Rupert Graves Online.
1996 - The Darker Side Of Period Drama.
Author: James Rampton.
"I'm playing an upper-class twat, a real silly git," laughs Rupert Graves. "It's type-casting."Graves is appearing in the forthcoming film of Alan Ayckbourn's Revengers' Comedies.
That is certainly an image he has had to live with since languidly strolling into the public consciousness as Freddy Honeychurch in A Room With a View.
"If I was called Wayne Graves, I'd never have gotten that part," he reckons. "There's a certain snobbery in British film-making." He's subsequently appeared in so many period dramas, he could amost have been sponsored by Laura Ashley.
The idea of an actor most at home in sideburns and stiff collars will not be dislodged by his latest role. He plays the aristocratic alcoholic, Arthur Huntington, violent husband of the long-suffering Helen (Tara Fitzgerald), in the BBC's new adaptation of The Tenant of Wildfell Hall by Anne Bronte.
Dressed in a leather flying-jacket when we meet, Graves has the timeless good looks of a WWI fighter pilot. This has led him to be bracketed with Hugh Grant as what one newspaper woman called "thinking woman's crumpet on toast," but he is dismissive of the sex symbol tag. "What does that mean?" he asks. "I've seen so much rubbish written about me that there's no point in taking it seriously."
But there is much more to this thirty-something actor than an ability to look dashing in riding boots and tight breeches. He made a convincing job of David Martin - violent bank robber by day, sensuous transvestite by night - in ITV's Open Fire and is soon to be seen as a man falling for a transsexual in a contemporary BBC drama called Different for Girls.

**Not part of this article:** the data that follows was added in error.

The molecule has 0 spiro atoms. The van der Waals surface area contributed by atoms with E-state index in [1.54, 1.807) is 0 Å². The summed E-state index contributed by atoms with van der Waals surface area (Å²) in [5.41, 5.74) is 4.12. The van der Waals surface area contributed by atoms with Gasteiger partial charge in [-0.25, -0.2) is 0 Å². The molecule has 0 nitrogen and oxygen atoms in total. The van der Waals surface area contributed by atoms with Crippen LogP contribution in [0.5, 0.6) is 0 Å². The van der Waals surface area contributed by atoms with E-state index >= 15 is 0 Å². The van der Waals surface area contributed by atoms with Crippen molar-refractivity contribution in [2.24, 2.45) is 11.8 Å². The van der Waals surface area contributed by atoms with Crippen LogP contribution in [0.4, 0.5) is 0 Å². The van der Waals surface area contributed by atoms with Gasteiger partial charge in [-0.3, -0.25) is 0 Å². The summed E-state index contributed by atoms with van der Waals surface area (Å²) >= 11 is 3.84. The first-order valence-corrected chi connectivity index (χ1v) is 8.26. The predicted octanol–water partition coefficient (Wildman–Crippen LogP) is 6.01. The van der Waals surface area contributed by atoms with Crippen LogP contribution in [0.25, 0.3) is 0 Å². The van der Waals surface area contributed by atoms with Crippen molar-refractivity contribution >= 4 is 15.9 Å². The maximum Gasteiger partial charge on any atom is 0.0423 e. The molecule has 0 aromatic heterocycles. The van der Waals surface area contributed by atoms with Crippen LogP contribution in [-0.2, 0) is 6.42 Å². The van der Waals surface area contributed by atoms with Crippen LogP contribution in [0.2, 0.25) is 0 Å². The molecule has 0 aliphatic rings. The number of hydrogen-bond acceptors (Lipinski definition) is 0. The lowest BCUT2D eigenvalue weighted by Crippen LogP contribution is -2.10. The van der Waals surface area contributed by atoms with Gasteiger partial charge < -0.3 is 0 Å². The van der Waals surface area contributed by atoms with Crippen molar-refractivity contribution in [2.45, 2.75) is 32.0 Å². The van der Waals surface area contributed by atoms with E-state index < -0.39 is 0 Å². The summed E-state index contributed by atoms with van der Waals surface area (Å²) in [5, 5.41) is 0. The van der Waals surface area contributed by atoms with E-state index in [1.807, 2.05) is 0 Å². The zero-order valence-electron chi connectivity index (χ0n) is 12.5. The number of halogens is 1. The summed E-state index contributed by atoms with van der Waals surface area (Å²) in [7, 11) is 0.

Graves remains well aware of the dangers of white-linen-suit typecasting. "I always have that debate when I'm offered a period drama," he maintains. "I think, 'Oh no, not another fey public school boy.' But deep down, I know I'm not like that. I went to a crappy comprehensive in Weston-Super-Mare."
He voices his wariness about cut-glass acting. "There can be too much linen and old leaves in English acting." But Graves contends that drama set in previous eras can still have a resonance across the centuries. "If they trade on whimsy, then the charge of irrelevance can be made," he observes.
"But period dramas like The Tenant of Wildfell Hall are relevant if you choose to look for the human themes. The Tenant is quite primal; male weaknesses are fighting against female strengths. It makes for a good battle, which they take out on their child. That's a human story."
With its harrowing account of marital abuse, The Tenant of Wildfell Hall is a story that could have been ripped from today's headlines. James Purefoy, who plays Helen's landlord, asserts: "It's so modern. The problem of alcoholism and the home-breaking, and the violence it causes, are as relevant today as they were then. The sort of abuse that Anne Bronte shocked everyone with was happening at the time and is still happening now."
It is all far-removed from the bonnets and bonhomie of Pride and Prejudice. "We wanted to make The Tenant of Wildfell Hall a compelling story about real people who happen to live in the 1840s," explains Suzan Harrison, the producer.
"The characters don't hide behind period masks. There are no wigs, they wear very little make-up, and their clothes actually get dirty. I am very keen that people realise that this is not another Pride and Prejudice. It's a much bleaker, blacker, more real piece.
And Graves, for one, feels a lot more comfortable in a smudged linen suit.
©1996 TV Eye.